Archive for January, 2012

The Cel Shaded Report, 1/20: Let us entertain Yuu

January 20th, 2012

The news was up all over the place within several minutes of the press release landing in media inboxes Tuesday: Kawaii Kon had landed another top-shelf Japanese voice actor as a guest for this year’s show, Yuu Asakawa. This will be Asakawa’s second visit to a U.S. anime convention; her first was Anime Expo in Anaheim, Calif., in 2010.

If you’ve ever heard the Japanese voice of Sakaki in Azumanga Daioh, Motoko in Love Hina, Priss in Bubblegum Crisis 2040, or Rider in Fate/Stay Night, you’ve heard Asakawa’s work. She’s also played major roles in Boogiepop Phantom (Nagi Kirima), Gravion (Mizuki Tachibana), Hikaru no Go (Yuki Mitani), Rahxephon (Shinobu Miwa), School Rumble (Itoko Osakabe) and Vandread (Jura Basil Elden). She’s also sung the theme songs for Boys Be …, Bubblegum Crisis 2040, the Love Hina Christmas special and Majikoi – Oh! Samurai Girls!, and serious fans also know her vocal samples were used as the basis for synthetic Vocaloid singer Megurine Luka.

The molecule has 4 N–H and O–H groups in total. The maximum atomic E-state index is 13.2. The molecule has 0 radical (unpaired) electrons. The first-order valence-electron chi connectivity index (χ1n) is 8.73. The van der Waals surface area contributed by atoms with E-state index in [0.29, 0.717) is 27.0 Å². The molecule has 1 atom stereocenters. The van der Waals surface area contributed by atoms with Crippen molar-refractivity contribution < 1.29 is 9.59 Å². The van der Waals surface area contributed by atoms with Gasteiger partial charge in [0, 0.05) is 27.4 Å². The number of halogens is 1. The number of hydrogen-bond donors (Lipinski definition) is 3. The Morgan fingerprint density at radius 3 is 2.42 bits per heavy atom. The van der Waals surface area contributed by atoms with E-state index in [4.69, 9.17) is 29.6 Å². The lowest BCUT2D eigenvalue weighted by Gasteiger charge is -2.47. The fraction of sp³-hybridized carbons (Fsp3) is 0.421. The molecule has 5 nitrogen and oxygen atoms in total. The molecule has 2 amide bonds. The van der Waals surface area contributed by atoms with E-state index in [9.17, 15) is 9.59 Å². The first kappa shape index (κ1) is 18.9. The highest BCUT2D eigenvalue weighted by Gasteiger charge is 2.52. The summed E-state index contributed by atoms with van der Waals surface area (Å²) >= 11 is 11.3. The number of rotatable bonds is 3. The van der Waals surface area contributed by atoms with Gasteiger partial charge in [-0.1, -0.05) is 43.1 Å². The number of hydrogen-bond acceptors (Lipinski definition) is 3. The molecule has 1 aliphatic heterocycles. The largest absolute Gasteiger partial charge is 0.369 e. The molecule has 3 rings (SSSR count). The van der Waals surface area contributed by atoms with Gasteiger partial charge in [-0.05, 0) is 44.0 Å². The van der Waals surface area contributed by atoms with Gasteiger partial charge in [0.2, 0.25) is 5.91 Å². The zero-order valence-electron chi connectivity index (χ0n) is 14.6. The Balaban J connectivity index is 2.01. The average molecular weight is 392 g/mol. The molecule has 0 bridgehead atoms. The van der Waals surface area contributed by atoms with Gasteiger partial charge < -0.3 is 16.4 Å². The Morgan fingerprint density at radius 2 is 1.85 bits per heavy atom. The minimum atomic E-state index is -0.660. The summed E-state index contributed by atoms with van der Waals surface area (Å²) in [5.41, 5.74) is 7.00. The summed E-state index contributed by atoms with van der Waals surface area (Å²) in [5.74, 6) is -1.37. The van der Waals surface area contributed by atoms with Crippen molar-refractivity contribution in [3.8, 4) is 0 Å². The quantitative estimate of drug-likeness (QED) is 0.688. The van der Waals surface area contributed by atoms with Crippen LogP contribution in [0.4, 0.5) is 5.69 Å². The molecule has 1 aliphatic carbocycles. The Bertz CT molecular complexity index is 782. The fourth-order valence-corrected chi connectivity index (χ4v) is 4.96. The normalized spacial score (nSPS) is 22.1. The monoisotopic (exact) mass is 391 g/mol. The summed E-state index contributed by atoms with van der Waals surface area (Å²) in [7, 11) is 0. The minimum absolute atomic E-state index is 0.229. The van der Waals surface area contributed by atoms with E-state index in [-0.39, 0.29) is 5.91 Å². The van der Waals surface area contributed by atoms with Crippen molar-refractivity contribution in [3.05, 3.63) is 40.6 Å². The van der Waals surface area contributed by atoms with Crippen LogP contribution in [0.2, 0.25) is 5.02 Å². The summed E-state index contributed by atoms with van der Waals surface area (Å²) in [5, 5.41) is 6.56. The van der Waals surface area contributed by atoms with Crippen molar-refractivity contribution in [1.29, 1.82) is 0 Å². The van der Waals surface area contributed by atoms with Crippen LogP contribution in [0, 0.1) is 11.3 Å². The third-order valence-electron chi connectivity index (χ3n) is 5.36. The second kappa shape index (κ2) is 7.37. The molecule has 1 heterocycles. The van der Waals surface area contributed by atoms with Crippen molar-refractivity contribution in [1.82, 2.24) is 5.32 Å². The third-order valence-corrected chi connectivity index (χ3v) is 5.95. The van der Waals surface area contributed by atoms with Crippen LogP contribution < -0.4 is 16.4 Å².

Asakawa also hosts the biweekly Web show Otaku-Verse Zero with Otaku USA editor-in-chief and Japanese pop culture expert Patrick Macias. Yes, it’s in English; here’s the latest episode, featuring Asakawa running around the Tokyo Game Show, posted last Saturday.

To my knowledge (“my knowledge” meaning “this is the first time I’ve ever seen this information posted on an Anime News Network biographical page about an upcoming Kawaii Kon guest”), Asakawa is also the first Japanese guest to have a bilingual Twitter account that engages both Japanese and English followers, @julia320. “A voice actress in Japan try tweeting in ENG to have fun with fans in overseas:) Thank u for following!” her Twitter bio reads. She’s even posted a few tweets in English since the announcement:

“I’ll make a guest appearance for BTW,I really don’t like this photo of me!! It’s taken bout 10 years ago. Why chosen..” — Jan. 17, 9:30 p.m.

“Well,we have no choice” — Jan. 17, 9:41 p.m.